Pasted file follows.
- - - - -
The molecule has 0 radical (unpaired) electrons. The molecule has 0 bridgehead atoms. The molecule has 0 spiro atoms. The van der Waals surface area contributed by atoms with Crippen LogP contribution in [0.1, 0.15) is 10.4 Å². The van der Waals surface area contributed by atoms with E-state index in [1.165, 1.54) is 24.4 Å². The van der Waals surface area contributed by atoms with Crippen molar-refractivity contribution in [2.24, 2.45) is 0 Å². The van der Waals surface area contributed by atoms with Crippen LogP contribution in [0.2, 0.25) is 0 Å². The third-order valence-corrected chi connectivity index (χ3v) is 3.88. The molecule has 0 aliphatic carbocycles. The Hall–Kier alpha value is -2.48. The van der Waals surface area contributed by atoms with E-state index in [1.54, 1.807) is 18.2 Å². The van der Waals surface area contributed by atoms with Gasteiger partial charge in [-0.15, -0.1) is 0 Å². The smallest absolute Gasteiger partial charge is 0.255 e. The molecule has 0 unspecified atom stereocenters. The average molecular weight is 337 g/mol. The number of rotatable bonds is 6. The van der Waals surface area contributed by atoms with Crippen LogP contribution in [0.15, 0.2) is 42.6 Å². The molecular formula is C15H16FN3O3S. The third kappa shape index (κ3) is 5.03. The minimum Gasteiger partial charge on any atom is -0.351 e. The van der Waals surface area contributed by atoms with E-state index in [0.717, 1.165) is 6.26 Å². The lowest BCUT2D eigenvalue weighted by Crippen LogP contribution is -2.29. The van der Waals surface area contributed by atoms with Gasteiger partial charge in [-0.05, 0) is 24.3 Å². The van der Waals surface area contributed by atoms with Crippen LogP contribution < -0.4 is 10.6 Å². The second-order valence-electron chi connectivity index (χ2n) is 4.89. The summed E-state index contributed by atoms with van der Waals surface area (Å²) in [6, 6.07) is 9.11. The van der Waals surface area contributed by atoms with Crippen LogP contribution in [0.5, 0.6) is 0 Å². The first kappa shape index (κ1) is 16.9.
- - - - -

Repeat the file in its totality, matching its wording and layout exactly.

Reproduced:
The molecule has 0 radical (unpaired) electrons. The molecule has 0 bridgehead atoms. The molecule has 0 spiro atoms. The van der Waals surface area contributed by atoms with Crippen LogP contribution in [0.1, 0.15) is 10.4 Å². The van der Waals surface area contributed by atoms with E-state index in [1.165, 1.54) is 24.4 Å². The van der Waals surface area contributed by atoms with Crippen molar-refractivity contribution in [2.24, 2.45) is 0 Å². The van der Waals surface area contributed by atoms with Crippen LogP contribution in [0.2, 0.25) is 0 Å². The third-order valence-corrected chi connectivity index (χ3v) is 3.88. The molecule has 0 aliphatic carbocycles. The Hall–Kier alpha value is -2.48. The van der Waals surface area contributed by atoms with E-state index in [1.54, 1.807) is 18.2 Å². The van der Waals surface area contributed by atoms with Gasteiger partial charge in [-0.15, -0.1) is 0 Å². The smallest absolute Gasteiger partial charge is 0.255 e. The molecule has 0 unspecified atom stereocenters. The average molecular weight is 337 g/mol. The number of rotatable bonds is 6. The van der Waals surface area contributed by atoms with Crippen LogP contribution in [0.15, 0.2) is 42.6 Å². The molecular formula is C15H16FN3O3S. The third kappa shape index (κ3) is 5.03. The minimum Gasteiger partial charge on any atom is -0.351 e. The van der Waals surface area contributed by atoms with E-state index in [0.717, 1.165) is 6.26 Å². The lowest BCUT2D eigenvalue weighted by Crippen LogP contribution is -2.29. The van der Waals surface area contributed by atoms with Gasteiger partial charge in [-0.05, 0) is 24.3 Å². The van der Waals surface area contributed by atoms with Crippen LogP contribution < -0.4 is 10.6 Å². The second-order valence-electron chi connectivity index (χ2n) is 4.89. The summed E-state index contributed by atoms with van der Waals surface area (Å²) in [6, 6.07) is 9.11. The van der Waals surface area contributed by atoms with Crippen LogP contribution in [0.5, 0.6) is 0 Å². The first kappa shape index (κ1) is 16.9.